(1.) Walk EE. The role of pathologists in the era of personalized medicine. Arch Pathol Lab Med. 2009;133(4):605-610.

(2.) Aspinall M. Personalized medicine and pathology: friend or foe? Arch Pathol Lab Med. 2009;133(4):527-528.

(3.) Hess JL. What are we anyway?: the role of pathologists in the 21st century. Arch Pathol Lab Med. 2010;134(10):1424-1426.

(4.) Talbert ML, Ashwood ER, Brownlee NA, et al. Resident preparation for practice: a white paper from the College of American Pathologists and Association of Pathology Chairs. Arch Pathol Lab Med. 2009;133(7):1139-1147.

(5.) Cagle PT, Allen TC, Dacic S, et al. Revolution in lung cancer: new challenges for the surgical pathologist. Arch Pathol Lab Med. 2011;135(1): 110-116.

(6.) Cagle PT. The cytogenetics and molecular genetics of lung cancer: implications for pathologists. In: Rosen PP and Fechner RE, eds. Pathology Annual. Vol. 25, Part 2. East Norwalk, CT: Appleton & Lange, Inc;1990: 317-329.

(7.) Cagle PT. Molecular pathology of lung cancer and its clinical relevance. In: Katzenstein A-L, Churg A, eds. The Lung: Current Concepts. Baltimore: Lippincott Williams & Wilkins;1993:134--44. Monographs in Pathology; vol 36.

(8.) Chirieac LR, Dacic S. Targeted therapies in lung cancer. Surg Pathol Clin. 2010;3(1):71-82.

(9.) Sasaki T, Rodig SJ, Chirieac LR, Janne PA. The biology and treatment of EML4-ALK non-small cell lung cancer. Eur J Cancer. 2010;46(10):1773-1780.

(10.) Francis H, Solomon B. The current status of targeted therapy for non-small cell lung cancer. Intern Med J. 2010;40(9):611-618

(11.) Yoshida T, Zhang G, Haura EB. Targeting epidermal growth factor receptor: central signaling kinase in lung cancer. Biochem Pharmacol. 2010; 80(5):613-623.

(12.) Mok TS, Wu YL, Thongprasert S, et al. Gefitinib or carboplatin-paclitaxel in pulmonary adenocarcinoma. N Engl J Med. 2009;361(10):947-957.

(13.) Kwak EL, Bang YJ, Camidge DR, et al. Anaplastic lymphoma kinase inhibition in non-small-cell lung cancer. N Engl J Med. 2010;363(18): 1693-1703.

(14.) Chilosi M, Murer B. Mixed adenocarcinomas of the lung: place in new proposals in classification, mandatory for target therapy. Arch Pathol Lab Med. 2010;134(1):55-65.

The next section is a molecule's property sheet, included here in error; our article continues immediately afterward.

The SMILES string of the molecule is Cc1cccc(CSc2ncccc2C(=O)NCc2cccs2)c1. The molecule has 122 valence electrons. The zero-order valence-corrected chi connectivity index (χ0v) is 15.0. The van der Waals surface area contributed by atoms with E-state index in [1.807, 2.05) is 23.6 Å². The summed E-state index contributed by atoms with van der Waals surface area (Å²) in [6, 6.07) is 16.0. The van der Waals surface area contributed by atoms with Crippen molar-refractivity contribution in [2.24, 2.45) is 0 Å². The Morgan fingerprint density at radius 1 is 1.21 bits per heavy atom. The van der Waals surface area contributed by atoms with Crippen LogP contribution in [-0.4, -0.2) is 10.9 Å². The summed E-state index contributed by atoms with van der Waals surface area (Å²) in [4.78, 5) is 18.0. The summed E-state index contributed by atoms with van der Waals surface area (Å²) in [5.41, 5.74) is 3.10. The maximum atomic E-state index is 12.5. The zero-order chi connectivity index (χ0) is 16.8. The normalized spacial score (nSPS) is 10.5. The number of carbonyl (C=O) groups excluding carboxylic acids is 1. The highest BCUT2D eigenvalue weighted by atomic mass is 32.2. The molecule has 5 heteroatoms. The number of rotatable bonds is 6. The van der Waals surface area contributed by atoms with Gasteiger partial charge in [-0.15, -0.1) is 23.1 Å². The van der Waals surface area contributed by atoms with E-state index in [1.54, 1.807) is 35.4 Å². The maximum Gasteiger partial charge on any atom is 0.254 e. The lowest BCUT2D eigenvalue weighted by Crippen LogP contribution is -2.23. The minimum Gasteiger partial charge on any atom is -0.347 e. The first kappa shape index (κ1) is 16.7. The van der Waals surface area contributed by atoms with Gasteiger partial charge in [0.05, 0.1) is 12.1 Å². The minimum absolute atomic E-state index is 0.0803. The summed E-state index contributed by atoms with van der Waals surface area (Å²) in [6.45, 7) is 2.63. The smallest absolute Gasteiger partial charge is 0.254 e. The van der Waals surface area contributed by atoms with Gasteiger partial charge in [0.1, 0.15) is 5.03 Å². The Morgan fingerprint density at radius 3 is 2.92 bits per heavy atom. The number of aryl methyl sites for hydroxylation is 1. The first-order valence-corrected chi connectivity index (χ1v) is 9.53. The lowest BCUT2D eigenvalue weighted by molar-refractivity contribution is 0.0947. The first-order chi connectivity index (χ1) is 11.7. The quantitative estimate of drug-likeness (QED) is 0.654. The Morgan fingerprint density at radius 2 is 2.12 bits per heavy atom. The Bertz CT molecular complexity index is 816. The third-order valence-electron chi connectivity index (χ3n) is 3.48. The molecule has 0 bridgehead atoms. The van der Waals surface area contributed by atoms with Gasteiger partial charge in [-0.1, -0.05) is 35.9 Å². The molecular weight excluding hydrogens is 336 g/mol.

(15.) Dacic S, Shuai Y, Yousem S, Ohori P, Nikiforova M. Clinicopathological predictors of EGFR/KRAS mutational status in primary lung adenocarcinomas. Mod Pathol. 2010;23(2):159-168.

(16.) Travis WD, Rekhtman N, Riley GJ, et al. Pathologic diagnosis of advanced lung cancer based on small biopsies and cytology: a paradigm shift. J Thorac Oncol. 2010;5(4):411-414.

(17.) Loo PS, Thomas SC, Nicolson MC, Fyfe MN, Kerr KM. Subtyping of undifferentiated non-small cell carcinomas in bronchial biopsy specimens. J Thorac Oncol. 2010;5(4):442-447.

(18.) Rossi A, Maione P, Bareschino MA, et al. The emerging roleofhistology in the choice of first-line treatment of advanced non-small cell lung cancer: implication in the clinical decision-making. CurrMedChem. 2010;17(11): 1030-1038.

(19.) Travis WD, Brambilla E, Noguchi M, et al. International Association for the Study of Lung Cancer/American Thoracic Society/European Respiratory Society International multidisciplinary lung adenocarcinoma classification. J Thoracic Oncol. 2011;6(2):244-285.

(20.) Yu J, Kane S, Wu J, et al. Mutation-specific antibodies for the detectionof EGFR mutations in non-small-cell lung cancer. Clin Cancer Res. 2009;15(9): 3023-3028.

(21.) Brevet M, Arcila M, Ladanyi M. Assessment of EGFR mutation status in lung adenocarcinoma by immunohistochemistry using antibodies specific to the two major forms of mutant EGFR. J Mol Diagn. 2010;12(2):169-176.

(22.) Mino-Kenudson M, Chirieac LR, Law K, et al. A novel, highly sensitive antibodyallowsfor theroutinedetection of ALK-rearranged lungadenocarcinomas by standard immunohistochemistry. Clin Cancer Res. 2010;16(5):1561-1571.

(23.) D'Angelo SP, Park B, Azzoli CG, et al. Reflex testing of resected stage I through III lung adenocarcinomas for EGFR and KRAS mutation: report on initial experience and clinical utility at a single center. J Thorac Cardiovasc Surg. 2011; 141(2):476-480.

(24.) Pirker R, Herth FJ, Kerr KM, et al. Consensus for EGFR mutation testing in non-small cell lung cancer: results from a European workshop. J Thorac Oncol. 2010;5(10):1706-1713.

(25.) Li K. Pathology and radiology beyond looking at pictures. Arch Pathol Lab Med. 2009;133(4):587-590.

Philip T. Cagle, MD; Sanja Dacic, MD, PhD

Accepted for publication January 20, 2011.

From the Department of Pathology, The Methodist Hospital, Houston, (Dr Cagle);and the Department of Pathology, University of Pittsburgh Medical Center-Presbyterian Hospital, Pittsburgh, Pennsylvania (Dr Dacic).

The authors have no relevant financial interest in the products or companies described in this article.

Reprints: Philip T. Cagle, MD, Department of Pathology, The Methodist Hospital, 6565 Fannin St, Main Bldg, Room 227, Houston, TX 77030 (e-mail:
COPYRIGHT 2011 College of American Pathologists
No portion of this article can be reproduced without the express written permission from the copyright holder.
Copyright 2011 Gale, Cengage Learning. All rights reserved.

Article Details
Printer friendly Cite/link Email Feedback
Title Annotation:Editorial
Author:Cagle, Philip T.; Dacic, Sanja
Publication:Archives of Pathology & Laboratory Medicine
Date:Mar 1, 2011
Previous Article:Melanocytic lesions: current state of knowledge--Part II.
Next Article:Accuracy of burkitt lymphoma diagnosis in constrained pathology settings: importance to epidemiology.

Terms of use | Privacy policy | Copyright © 2021 Farlex, Inc. | Feedback | For webmasters |